The history of the Bible is restarting. Have you noticed
A reboot is a new take on a story in comic book, movie, TV series, or any other form that takes away continuity with previous versions to start over, without being weighed down by plot decisions. in a previous version.
The Bible is a book with a history spanning over a thousand years, so it’s perhaps no surprise that it also has reboots.
The Bible, take one (Noah’s story)
God creates the world (twice), then Adam and Eve eat the forbidden fruit. Their son Cain kills his brother Abel, then there is a long genealogy ending with Noah. God is annoyed with how mankind turned out, so he hits the reset button and everyone is drowning. But don’t be sad, Noah and his ark full of animals resist the storm.
Everyone in the world (ie “eight people”) is safe on earth again. God as Elohim blessed Noah’s family with authority over all living things. He establishes some rules, and in return he promises, “I establish my covenant with you: never again shall all life be destroyed by the waters of a flood” (Genesis 9:11). The rainbow (think: the kind of bow that shoots arrows) will appear in the clouds and remind everyone (God included) of this “everlasting covenant”.
So there you have it, God’s covenant with humanity.
The Bible, take two (Abraham)
But there is more, as the story progresses. Noah’s descendants populate the earth, there’s this whole Tower of Babel story, and then we come to Abraham. For some unexplained reason, Abraham (born Abram) is not already in Israel but lives in Ur, an ancient city on the Persian Gulf coast, now in southern Iraq. God (now Yahweh) guides him to Canaan.
God must be oblivious, for he continues to make the same promise to Abraham. The promise is (1) you will have many descendants, (2) you get land, and (3) this alliance is perpetual.
- In Genesis 12, Yahweh says: “I will make you a great nation. . . . TO your offspring i will give that Earth(Ie Canaan).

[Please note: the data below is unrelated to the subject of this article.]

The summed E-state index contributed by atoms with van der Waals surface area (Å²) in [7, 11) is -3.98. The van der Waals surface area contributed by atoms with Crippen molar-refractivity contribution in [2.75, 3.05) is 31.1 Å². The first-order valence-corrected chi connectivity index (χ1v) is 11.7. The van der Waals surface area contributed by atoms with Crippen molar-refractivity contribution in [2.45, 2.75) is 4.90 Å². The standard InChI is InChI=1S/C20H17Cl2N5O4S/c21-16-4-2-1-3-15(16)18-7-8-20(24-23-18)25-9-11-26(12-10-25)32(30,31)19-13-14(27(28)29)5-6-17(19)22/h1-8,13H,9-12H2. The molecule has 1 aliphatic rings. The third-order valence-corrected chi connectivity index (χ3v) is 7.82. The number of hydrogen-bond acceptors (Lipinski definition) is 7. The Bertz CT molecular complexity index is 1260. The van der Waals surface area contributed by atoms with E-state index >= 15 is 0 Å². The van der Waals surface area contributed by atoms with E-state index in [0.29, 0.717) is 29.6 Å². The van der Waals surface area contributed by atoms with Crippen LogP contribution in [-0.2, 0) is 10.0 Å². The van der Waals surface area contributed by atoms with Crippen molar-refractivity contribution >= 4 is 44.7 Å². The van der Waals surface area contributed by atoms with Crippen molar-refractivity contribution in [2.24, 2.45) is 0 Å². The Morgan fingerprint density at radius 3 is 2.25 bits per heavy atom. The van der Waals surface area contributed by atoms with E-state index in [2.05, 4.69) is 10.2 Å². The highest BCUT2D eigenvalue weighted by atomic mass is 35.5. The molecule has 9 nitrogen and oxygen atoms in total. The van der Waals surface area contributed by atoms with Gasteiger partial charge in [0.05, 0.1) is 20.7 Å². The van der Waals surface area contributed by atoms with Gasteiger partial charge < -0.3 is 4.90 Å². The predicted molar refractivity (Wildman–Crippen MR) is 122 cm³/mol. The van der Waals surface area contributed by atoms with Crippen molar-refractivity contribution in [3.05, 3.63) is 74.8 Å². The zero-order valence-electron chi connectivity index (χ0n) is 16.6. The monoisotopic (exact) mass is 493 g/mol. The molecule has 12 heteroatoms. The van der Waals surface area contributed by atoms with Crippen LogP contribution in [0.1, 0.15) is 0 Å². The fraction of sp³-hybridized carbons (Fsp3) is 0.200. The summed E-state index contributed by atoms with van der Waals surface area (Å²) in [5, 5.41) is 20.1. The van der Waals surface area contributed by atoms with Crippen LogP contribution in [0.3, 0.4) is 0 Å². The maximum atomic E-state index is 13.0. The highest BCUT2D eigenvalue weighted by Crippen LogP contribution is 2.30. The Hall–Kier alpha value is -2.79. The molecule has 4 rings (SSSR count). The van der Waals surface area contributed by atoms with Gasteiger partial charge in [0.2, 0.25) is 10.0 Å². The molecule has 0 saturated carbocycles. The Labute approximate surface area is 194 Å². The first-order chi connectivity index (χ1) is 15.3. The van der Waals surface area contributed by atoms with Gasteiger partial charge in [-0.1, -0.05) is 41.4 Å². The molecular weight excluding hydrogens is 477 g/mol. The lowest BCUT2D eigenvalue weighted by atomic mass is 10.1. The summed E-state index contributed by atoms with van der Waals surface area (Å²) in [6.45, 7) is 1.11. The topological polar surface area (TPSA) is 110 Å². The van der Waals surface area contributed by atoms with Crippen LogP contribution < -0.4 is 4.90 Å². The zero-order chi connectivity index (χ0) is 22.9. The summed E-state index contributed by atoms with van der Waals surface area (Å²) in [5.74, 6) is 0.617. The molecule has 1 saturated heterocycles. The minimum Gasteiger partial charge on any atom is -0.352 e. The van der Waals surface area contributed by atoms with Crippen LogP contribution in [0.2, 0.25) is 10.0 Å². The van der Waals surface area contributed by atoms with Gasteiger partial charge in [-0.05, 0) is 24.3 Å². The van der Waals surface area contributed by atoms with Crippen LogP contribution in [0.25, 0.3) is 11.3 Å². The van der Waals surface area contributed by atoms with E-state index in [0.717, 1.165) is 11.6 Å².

- Other accounts intervene, then in Genesis 13, God begins again: “All the Earth that you see [Canaan] I will give you and your offspring forever. i will do your offspring like the dust of the earth. “
- In Genesis 15, guess what God is doing. He gives Canaan to Abraham. In fact, he gives a lot more than that, listing ten tribes whose land will be the property of the descendants of Abraham. He gives as borders the Euphrates river to the east and Egypt to the west.
- In Genesis 17, God felt generous, so he gave Canaan to Abraham. “I will make you very successful. . . . I will establish my covenant as one eternal covenant between me and you and your offspring after you for generations to come, to be your God and the God of your offspring after you. The totality land of canaan, where you now reside as a foreigner, I will give to you and your descendants after you for eternal possession. This is the first time we see Abraham’s contribution to the covenant: he and his male descendants are now to be circumcised. (If you know the documentary hypothesis, it comes from source P. The previous three came from source J.)
- Elohim from source E also feels generous, so in Genesis 22 he rewards Abraham for (almost) sacrificing Isaac with another gift from Canaan. “I will surely bless you and make your descendants like numerous like the stars in the sky and like the sand by the sea. Your descendants will take possession of the cities of their enemies. “
God (in his various forms) stammered many Canaan legacies and the promises of many descendants. It was a bit awkward and contradictory, but we kind of got the message.
I laugh. There is more. This is concluded in part 2.
Science has never killed or persecuted a single person
to doubt or deny his teachings,
and most of these teachings have been true;
but religion murdered millions
for having doubted or denied his dogmas,
and most of these dogmas have been wrong.
– epitaph of George P. Spencer
Image via Randy Jenkins, CC license